|Games for Toddlers Though toddlers will more often play alongside their friends instead of with them, they'll enjoy group games and can begin learning important lessons from them.|
|Feeding Your 1- to 2-Year-Old Toddlers have little tummies, so serve foods that are packed with the nutrients they need to grow healthy and strong, and limit the sweets and empty calories.|
|Home and Away: How to Keep Toddlers Active Toddlers naturally enjoy doing what is healthiest for them - being as active as possible. Here are tips to help keep them moving.|
|Toddlers: Learning by Playing It might look like just child's play, but toddlers are hard at work learning important physical skills as they gain muscle control, balance, and coordination.|
|Growth and Your 1- to 2-Year-Old You're in for a year of changes! Midway through this year, most babies are walking and starting to lose that "baby" look.|
|Safe Exploring for Toddlers Toddlers are learning to talk, to walk and run, and to assert their independence. For many in this age group, "outside" and "play" are common requests.|
|Toddler Reading Time Reading to toddlers lays the foundation for their independent reading later on. Here are some tips.|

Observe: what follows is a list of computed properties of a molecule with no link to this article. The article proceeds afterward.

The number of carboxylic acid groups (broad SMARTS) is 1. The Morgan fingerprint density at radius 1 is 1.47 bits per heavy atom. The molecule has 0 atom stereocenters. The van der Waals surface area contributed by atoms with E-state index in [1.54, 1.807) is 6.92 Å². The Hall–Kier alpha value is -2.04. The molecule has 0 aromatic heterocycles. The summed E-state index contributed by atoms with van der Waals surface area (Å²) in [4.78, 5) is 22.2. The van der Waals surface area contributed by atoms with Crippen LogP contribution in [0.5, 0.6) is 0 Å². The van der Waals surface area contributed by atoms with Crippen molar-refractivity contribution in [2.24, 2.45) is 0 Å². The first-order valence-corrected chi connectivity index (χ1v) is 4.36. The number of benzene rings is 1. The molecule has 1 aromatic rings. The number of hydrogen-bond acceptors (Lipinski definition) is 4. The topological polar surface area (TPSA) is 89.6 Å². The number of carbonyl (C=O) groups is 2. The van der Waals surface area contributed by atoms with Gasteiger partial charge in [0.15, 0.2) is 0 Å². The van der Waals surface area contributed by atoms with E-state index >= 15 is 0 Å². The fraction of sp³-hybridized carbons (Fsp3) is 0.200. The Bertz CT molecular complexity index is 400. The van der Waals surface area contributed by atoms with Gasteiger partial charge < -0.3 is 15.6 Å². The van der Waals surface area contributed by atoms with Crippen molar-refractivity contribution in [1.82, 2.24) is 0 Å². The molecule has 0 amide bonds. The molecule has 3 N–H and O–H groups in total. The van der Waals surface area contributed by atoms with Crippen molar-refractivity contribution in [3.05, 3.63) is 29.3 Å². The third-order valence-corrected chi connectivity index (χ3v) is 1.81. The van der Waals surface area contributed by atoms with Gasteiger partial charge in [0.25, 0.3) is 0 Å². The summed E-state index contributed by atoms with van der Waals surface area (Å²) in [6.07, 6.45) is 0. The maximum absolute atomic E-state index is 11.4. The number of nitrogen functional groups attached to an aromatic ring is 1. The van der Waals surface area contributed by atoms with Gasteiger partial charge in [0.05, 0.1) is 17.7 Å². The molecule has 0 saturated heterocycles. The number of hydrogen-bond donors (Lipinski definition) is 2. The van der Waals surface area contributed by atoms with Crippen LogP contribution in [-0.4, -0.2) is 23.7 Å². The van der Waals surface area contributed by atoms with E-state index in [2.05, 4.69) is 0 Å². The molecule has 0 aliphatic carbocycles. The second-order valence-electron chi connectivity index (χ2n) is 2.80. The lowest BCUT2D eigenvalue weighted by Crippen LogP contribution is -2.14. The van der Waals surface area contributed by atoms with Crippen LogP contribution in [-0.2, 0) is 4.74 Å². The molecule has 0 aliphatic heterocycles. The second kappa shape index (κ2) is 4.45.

|Separation Anxiety Teary and tantrum-filled goodbyes are common with separation anxiety, which is a perfectly normal part of childhood development.|
|Childproofing and Preventing Household Accidents You might think of babies and toddlers when you hear the words "babyproofing" or "childproofing," but unintentional injury is the leading cause of death in kids 14 years old and under.|
Note: All information is for educational purposes only. For specific medical advice, diagnoses, and treatment, consult your doctor.
© 1995-2016 KidsHealth® All rights reserved.
Images provided by iStock, Getty Images, Corbis, Veer, Science Photo Library, Science Source Images, Shutterstock, and Clipart.com